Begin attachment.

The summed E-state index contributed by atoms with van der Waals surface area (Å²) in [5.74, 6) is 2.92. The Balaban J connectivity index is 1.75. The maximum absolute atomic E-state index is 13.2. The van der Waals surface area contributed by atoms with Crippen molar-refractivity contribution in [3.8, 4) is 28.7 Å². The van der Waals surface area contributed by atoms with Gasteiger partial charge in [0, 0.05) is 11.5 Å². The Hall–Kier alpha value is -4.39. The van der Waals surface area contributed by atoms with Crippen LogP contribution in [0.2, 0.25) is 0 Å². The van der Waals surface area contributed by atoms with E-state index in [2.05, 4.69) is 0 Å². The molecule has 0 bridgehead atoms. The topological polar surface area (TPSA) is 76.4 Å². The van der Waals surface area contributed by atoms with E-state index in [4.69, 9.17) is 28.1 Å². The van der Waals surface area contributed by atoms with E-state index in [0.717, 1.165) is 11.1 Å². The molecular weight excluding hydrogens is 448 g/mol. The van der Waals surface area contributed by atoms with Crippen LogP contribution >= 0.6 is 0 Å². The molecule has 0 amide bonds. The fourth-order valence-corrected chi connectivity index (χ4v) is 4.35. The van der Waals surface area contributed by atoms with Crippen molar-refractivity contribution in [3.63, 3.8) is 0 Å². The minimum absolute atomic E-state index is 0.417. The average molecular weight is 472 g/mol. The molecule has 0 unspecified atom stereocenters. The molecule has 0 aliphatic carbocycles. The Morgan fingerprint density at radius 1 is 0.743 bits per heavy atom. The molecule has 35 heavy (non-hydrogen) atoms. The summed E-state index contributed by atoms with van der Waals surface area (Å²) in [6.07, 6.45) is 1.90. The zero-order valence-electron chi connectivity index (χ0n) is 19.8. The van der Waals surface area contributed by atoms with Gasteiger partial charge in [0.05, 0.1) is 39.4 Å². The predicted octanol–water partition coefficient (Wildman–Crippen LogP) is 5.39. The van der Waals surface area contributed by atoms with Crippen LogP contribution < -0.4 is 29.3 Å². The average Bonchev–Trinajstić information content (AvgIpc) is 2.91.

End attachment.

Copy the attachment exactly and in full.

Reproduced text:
The summed E-state index contributed by atoms with van der Waals surface area (Å²) in [5.74, 6) is 2.92. The Balaban J connectivity index is 1.75. The maximum absolute atomic E-state index is 13.2. The van der Waals surface area contributed by atoms with Crippen molar-refractivity contribution in [3.8, 4) is 28.7 Å². The van der Waals surface area contributed by atoms with Gasteiger partial charge in [0, 0.05) is 11.5 Å². The Hall–Kier alpha value is -4.39. The van der Waals surface area contributed by atoms with Crippen LogP contribution in [0.2, 0.25) is 0 Å². The van der Waals surface area contributed by atoms with E-state index in [2.05, 4.69) is 0 Å². The molecule has 0 bridgehead atoms. The topological polar surface area (TPSA) is 76.4 Å². The van der Waals surface area contributed by atoms with E-state index in [4.69, 9.17) is 28.1 Å². The van der Waals surface area contributed by atoms with E-state index in [0.717, 1.165) is 11.1 Å². The molecular weight excluding hydrogens is 448 g/mol. The van der Waals surface area contributed by atoms with Crippen LogP contribution >= 0.6 is 0 Å². The molecule has 0 amide bonds. The fourth-order valence-corrected chi connectivity index (χ4v) is 4.35. The van der Waals surface area contributed by atoms with Crippen molar-refractivity contribution in [3.63, 3.8) is 0 Å². The minimum absolute atomic E-state index is 0.417. The average molecular weight is 472 g/mol. The molecule has 0 unspecified atom stereocenters. The molecule has 0 aliphatic carbocycles. The Morgan fingerprint density at radius 1 is 0.743 bits per heavy atom. The molecule has 35 heavy (non-hydrogen) atoms. The summed E-state index contributed by atoms with van der Waals surface area (Å²) in [6.07, 6.45) is 1.90. The zero-order valence-electron chi connectivity index (χ0n) is 19.8. The van der Waals surface area contributed by atoms with Gasteiger partial charge in [0.05, 0.1) is 39.4 Å². The predicted octanol–water partition coefficient (Wildman–Crippen LogP) is 5.39. The van der Waals surface area contributed by atoms with Crippen LogP contribution < -0.4 is 29.3 Å². The average Bonchev–Trinajstić information content (AvgIpc) is 2.91.